Big salary rise for Apple's CEO Tim Cook, gets 74% bonus boost

Cook’s incentive pay totalled $9.33 million year ending September 30.
By Kevin Eli,
Apple’s CEO Tim Cook was paid £76 million ($102 million) this year including a huge share bonus linked to the company's stock market performance.

Apple’s CEO Tim Cook was paid £76 million ($102 million) this year equating to nearly 74 percent increase in his annual bonus for fiscal 2017. Cook received £6.9 million ($9.33 million) just by way of bonuses for the year ended Sept. 30. This was linked to the company’s impressive share price performance which was more than double that of the S&P 500. Unsurprisingly, the company also beat its annual sales and income targets.

According to Bloomberg, the iPhone maker in a regulatory filing, declared that its Chief Executive Officer also took home £2.2 million ($3.06 million) in salary and a previously disclosed equity award of $89.2 million, bringing his total payout for the year to about $102 million.

Apple sold more than 46.6 million iPhone handsets in the last quarter.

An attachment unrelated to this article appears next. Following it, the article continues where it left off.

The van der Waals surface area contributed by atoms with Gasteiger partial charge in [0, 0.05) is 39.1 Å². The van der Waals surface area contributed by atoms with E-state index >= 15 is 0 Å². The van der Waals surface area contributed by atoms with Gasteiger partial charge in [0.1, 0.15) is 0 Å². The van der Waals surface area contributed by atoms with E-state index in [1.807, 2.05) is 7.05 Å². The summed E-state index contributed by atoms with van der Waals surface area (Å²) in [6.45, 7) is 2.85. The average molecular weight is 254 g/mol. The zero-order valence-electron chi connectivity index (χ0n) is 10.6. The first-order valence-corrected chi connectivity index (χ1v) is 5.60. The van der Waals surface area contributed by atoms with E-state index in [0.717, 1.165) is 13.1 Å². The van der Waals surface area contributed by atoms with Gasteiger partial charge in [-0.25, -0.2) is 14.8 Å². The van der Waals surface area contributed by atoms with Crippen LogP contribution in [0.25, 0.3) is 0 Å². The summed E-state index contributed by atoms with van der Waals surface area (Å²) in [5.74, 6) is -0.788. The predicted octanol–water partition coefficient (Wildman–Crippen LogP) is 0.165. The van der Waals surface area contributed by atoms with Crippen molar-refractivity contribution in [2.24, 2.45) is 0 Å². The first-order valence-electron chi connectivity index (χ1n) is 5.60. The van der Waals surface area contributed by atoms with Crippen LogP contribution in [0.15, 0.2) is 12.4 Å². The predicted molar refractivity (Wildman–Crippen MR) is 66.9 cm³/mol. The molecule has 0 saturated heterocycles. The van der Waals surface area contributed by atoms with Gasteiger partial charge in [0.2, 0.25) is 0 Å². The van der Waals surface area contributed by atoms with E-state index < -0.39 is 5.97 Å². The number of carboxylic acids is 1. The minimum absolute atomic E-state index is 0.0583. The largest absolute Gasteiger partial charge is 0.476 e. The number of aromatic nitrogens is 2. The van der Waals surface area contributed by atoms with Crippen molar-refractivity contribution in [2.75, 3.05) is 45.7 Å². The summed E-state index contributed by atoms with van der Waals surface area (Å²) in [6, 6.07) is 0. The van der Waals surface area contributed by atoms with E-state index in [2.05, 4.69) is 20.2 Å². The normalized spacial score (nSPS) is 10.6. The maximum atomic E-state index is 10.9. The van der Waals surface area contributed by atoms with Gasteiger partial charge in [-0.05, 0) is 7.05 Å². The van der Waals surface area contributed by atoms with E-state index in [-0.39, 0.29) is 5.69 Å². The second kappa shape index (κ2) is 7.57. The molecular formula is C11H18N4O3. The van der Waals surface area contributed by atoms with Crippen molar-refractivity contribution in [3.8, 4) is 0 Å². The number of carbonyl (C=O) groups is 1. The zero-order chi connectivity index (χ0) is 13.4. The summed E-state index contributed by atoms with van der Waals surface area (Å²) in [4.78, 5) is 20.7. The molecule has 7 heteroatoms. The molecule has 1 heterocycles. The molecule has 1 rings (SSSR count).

The report further reveals that Cook was also paid for the first time, expenses for the use of his private jet, for his 'personal safety and security'. Just the cost of flying on his private jet cost the company over $93,000 whereas the personal security costs came up to $224,216.

The regulatory filing released by the US tech giant read:

'Our executive compensation programme is designed to reward performance in a simple and effective way. It reflects the unparalleled size, scope, and success of Apple's business and the importance of our executive officers operating as a high-performing team, while focusing on key measures of profitability and the creation of shareholder value.' 

‘We believe the compensation paid to our named executive officers for 2017 appropriately reflects and rewards their contributions to our performance.' 

The Cupertino, US-based giant also booked net sales and operating income for 2017 of $229.2 billion £170 million ($229.2 billion) and £45.4 billion ($61.3 billion) respectively, while its share price rose 36.7 per cent in 2017. The company sold more than 46.6 million iPhone handsets in the last quarter, up from 45.5 in the comparable period in 2016. Likewise, the company also saw iPhone sales increase by 3%, reflecting a steady start for the iPhone 8, which went on sale in September. Overall, the company’s shares also returned 39 percent in fiscal 2017.

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